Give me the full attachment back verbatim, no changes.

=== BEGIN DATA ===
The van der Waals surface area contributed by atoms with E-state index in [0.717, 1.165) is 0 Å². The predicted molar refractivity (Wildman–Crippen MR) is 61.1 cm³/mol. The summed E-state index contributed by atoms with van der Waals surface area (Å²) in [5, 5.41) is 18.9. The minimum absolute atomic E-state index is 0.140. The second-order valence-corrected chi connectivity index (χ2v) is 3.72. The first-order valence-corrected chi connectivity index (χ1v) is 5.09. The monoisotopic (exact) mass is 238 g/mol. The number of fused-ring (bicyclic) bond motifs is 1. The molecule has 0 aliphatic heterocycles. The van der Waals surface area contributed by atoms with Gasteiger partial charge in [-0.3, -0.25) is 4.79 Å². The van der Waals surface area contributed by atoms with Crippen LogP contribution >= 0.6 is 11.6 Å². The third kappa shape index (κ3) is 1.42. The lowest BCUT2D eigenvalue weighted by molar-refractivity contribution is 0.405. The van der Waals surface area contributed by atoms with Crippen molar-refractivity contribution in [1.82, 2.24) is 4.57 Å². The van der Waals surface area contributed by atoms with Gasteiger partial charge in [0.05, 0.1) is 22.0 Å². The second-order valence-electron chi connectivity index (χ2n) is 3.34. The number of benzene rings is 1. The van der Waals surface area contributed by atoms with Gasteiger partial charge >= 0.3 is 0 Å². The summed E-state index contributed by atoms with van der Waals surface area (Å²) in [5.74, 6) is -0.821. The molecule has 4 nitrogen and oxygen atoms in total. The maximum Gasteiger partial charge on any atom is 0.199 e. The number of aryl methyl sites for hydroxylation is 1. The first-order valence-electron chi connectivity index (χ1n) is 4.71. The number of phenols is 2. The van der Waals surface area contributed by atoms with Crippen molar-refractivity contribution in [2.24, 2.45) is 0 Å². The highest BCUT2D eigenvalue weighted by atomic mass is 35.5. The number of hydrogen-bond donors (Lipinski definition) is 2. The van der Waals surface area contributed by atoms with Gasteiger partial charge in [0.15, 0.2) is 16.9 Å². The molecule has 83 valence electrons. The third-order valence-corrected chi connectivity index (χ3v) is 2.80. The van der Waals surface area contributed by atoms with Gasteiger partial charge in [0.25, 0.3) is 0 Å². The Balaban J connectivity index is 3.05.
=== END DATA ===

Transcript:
The van der Waals surface area contributed by atoms with E-state index in [0.717, 1.165) is 0 Å². The predicted molar refractivity (Wildman–Crippen MR) is 61.1 cm³/mol. The summed E-state index contributed by atoms with van der Waals surface area (Å²) in [5, 5.41) is 18.9. The minimum absolute atomic E-state index is 0.140. The second-order valence-corrected chi connectivity index (χ2v) is 3.72. The first-order valence-corrected chi connectivity index (χ1v) is 5.09. The monoisotopic (exact) mass is 238 g/mol. The number of fused-ring (bicyclic) bond motifs is 1. The molecule has 0 aliphatic heterocycles. The van der Waals surface area contributed by atoms with Gasteiger partial charge in [-0.3, -0.25) is 4.79 Å². The van der Waals surface area contributed by atoms with Crippen LogP contribution >= 0.6 is 11.6 Å². The third kappa shape index (κ3) is 1.42. The lowest BCUT2D eigenvalue weighted by molar-refractivity contribution is 0.405. The van der Waals surface area contributed by atoms with Crippen molar-refractivity contribution in [1.82, 2.24) is 4.57 Å². The van der Waals surface area contributed by atoms with Gasteiger partial charge in [0.05, 0.1) is 22.0 Å². The second-order valence-electron chi connectivity index (χ2n) is 3.34. The number of benzene rings is 1. The van der Waals surface area contributed by atoms with Gasteiger partial charge >= 0.3 is 0 Å². The summed E-state index contributed by atoms with van der Waals surface area (Å²) in [5.74, 6) is -0.821. The molecule has 4 nitrogen and oxygen atoms in total. The maximum Gasteiger partial charge on any atom is 0.199 e. The number of aryl methyl sites for hydroxylation is 1. The first-order valence-electron chi connectivity index (χ1n) is 4.71. The number of phenols is 2. The van der Waals surface area contributed by atoms with Crippen molar-refractivity contribution in [2.24, 2.45) is 0 Å². The highest BCUT2D eigenvalue weighted by atomic mass is 35.5. The number of hydrogen-bond donors (Lipinski definition) is 2. The van der Waals surface area contributed by atoms with Gasteiger partial charge in [0.15, 0.2) is 16.9 Å². The molecule has 83 valence electrons. The third-order valence-corrected chi connectivity index (χ3v) is 2.80. The van der Waals surface area contributed by atoms with Gasteiger partial charge in [0.25, 0.3) is 0 Å². The Balaban J connectivity index is 3.05.